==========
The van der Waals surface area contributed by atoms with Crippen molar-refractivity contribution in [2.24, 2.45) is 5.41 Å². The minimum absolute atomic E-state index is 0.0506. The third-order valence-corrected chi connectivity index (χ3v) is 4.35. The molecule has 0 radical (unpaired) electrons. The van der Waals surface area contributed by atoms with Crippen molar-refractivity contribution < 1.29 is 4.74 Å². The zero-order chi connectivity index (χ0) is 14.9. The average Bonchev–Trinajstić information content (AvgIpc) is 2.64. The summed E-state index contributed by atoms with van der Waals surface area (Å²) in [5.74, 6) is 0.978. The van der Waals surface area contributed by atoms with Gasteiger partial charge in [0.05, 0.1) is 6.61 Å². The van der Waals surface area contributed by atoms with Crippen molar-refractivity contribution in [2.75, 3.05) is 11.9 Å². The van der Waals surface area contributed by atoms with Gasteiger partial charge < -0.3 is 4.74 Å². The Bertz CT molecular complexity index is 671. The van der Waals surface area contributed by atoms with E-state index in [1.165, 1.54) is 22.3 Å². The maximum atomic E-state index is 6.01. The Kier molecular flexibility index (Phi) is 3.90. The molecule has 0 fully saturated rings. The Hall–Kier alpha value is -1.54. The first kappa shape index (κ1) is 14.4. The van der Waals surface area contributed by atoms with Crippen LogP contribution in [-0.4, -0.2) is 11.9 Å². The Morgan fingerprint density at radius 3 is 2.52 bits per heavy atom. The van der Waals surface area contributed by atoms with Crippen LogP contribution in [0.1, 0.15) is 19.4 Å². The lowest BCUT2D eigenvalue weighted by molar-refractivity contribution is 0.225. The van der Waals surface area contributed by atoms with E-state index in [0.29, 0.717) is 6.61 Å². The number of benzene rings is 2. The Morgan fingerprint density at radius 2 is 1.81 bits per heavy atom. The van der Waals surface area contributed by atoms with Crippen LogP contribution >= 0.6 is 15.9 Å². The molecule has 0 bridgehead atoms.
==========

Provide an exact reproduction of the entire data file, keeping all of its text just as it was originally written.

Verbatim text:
The van der Waals surface area contributed by atoms with Crippen molar-refractivity contribution in [2.24, 2.45) is 5.41 Å². The minimum absolute atomic E-state index is 0.0506. The third-order valence-corrected chi connectivity index (χ3v) is 4.35. The molecule has 0 radical (unpaired) electrons. The van der Waals surface area contributed by atoms with Crippen molar-refractivity contribution < 1.29 is 4.74 Å². The zero-order chi connectivity index (χ0) is 14.9. The average Bonchev–Trinajstić information content (AvgIpc) is 2.64. The summed E-state index contributed by atoms with van der Waals surface area (Å²) in [5.74, 6) is 0.978. The van der Waals surface area contributed by atoms with Gasteiger partial charge in [0.05, 0.1) is 6.61 Å². The van der Waals surface area contributed by atoms with Crippen molar-refractivity contribution in [2.75, 3.05) is 11.9 Å². The van der Waals surface area contributed by atoms with Gasteiger partial charge < -0.3 is 4.74 Å². The Bertz CT molecular complexity index is 671. The van der Waals surface area contributed by atoms with E-state index in [1.165, 1.54) is 22.3 Å². The maximum atomic E-state index is 6.01. The Kier molecular flexibility index (Phi) is 3.90. The molecule has 0 fully saturated rings. The Hall–Kier alpha value is -1.54. The first kappa shape index (κ1) is 14.4. The van der Waals surface area contributed by atoms with Crippen LogP contribution in [-0.4, -0.2) is 11.9 Å². The Morgan fingerprint density at radius 3 is 2.52 bits per heavy atom. The van der Waals surface area contributed by atoms with Crippen LogP contribution in [0.1, 0.15) is 19.4 Å². The lowest BCUT2D eigenvalue weighted by molar-refractivity contribution is 0.225. The van der Waals surface area contributed by atoms with E-state index in [0.29, 0.717) is 6.61 Å². The number of benzene rings is 2. The Morgan fingerprint density at radius 2 is 1.81 bits per heavy atom. The van der Waals surface area contributed by atoms with Crippen LogP contribution >= 0.6 is 15.9 Å². The molecule has 0 bridgehead atoms.